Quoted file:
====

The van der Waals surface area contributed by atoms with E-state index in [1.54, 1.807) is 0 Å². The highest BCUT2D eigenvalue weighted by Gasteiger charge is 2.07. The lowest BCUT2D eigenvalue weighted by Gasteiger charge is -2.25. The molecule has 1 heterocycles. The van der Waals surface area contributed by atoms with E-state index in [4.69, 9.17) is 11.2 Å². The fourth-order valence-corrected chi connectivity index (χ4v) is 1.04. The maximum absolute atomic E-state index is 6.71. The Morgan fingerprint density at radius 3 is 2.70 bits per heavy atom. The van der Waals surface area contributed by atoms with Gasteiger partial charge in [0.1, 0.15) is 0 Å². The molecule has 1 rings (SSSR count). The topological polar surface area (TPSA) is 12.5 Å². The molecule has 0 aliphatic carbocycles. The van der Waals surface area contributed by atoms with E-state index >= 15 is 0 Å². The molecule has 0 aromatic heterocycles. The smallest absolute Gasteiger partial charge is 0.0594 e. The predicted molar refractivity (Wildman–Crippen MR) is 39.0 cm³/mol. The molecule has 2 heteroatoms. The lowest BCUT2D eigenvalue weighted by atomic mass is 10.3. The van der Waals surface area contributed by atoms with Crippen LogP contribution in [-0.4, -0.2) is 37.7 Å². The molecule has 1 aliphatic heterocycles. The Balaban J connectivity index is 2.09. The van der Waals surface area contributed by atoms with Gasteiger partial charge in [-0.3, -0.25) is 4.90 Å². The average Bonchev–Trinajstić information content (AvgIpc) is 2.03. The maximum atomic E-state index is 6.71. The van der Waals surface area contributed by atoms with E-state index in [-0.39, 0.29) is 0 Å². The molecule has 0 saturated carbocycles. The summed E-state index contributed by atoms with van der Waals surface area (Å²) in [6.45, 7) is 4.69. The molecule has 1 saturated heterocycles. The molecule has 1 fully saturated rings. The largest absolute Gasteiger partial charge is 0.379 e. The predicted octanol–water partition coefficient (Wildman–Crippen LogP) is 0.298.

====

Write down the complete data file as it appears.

The van der Waals surface area contributed by atoms with E-state index in [1.54, 1.807) is 0 Å². The highest BCUT2D eigenvalue weighted by Gasteiger charge is 2.07. The lowest BCUT2D eigenvalue weighted by Gasteiger charge is -2.25. The molecule has 1 heterocycles. The van der Waals surface area contributed by atoms with E-state index in [4.69, 9.17) is 11.2 Å². The fourth-order valence-corrected chi connectivity index (χ4v) is 1.04. The maximum absolute atomic E-state index is 6.71. The Morgan fingerprint density at radius 3 is 2.70 bits per heavy atom. The van der Waals surface area contributed by atoms with Gasteiger partial charge in [0.1, 0.15) is 0 Å². The molecule has 1 rings (SSSR count). The topological polar surface area (TPSA) is 12.5 Å². The molecule has 0 aliphatic carbocycles. The van der Waals surface area contributed by atoms with E-state index >= 15 is 0 Å². The molecule has 0 aromatic heterocycles. The smallest absolute Gasteiger partial charge is 0.0594 e. The predicted molar refractivity (Wildman–Crippen MR) is 39.0 cm³/mol. The molecule has 2 heteroatoms. The lowest BCUT2D eigenvalue weighted by atomic mass is 10.3. The van der Waals surface area contributed by atoms with Crippen LogP contribution in [-0.4, -0.2) is 37.7 Å². The molecule has 1 aliphatic heterocycles. The Balaban J connectivity index is 2.09. The van der Waals surface area contributed by atoms with Gasteiger partial charge in [-0.3, -0.25) is 4.90 Å². The average Bonchev–Trinajstić information content (AvgIpc) is 2.03. The maximum atomic E-state index is 6.71. The van der Waals surface area contributed by atoms with E-state index in [-0.39, 0.29) is 0 Å². The molecule has 0 saturated carbocycles. The summed E-state index contributed by atoms with van der Waals surface area (Å²) in [6.45, 7) is 4.69. The molecule has 1 saturated heterocycles. The molecule has 1 fully saturated rings. The largest absolute Gasteiger partial charge is 0.379 e. The predicted octanol–water partition coefficient (Wildman–Crippen LogP) is 0.298.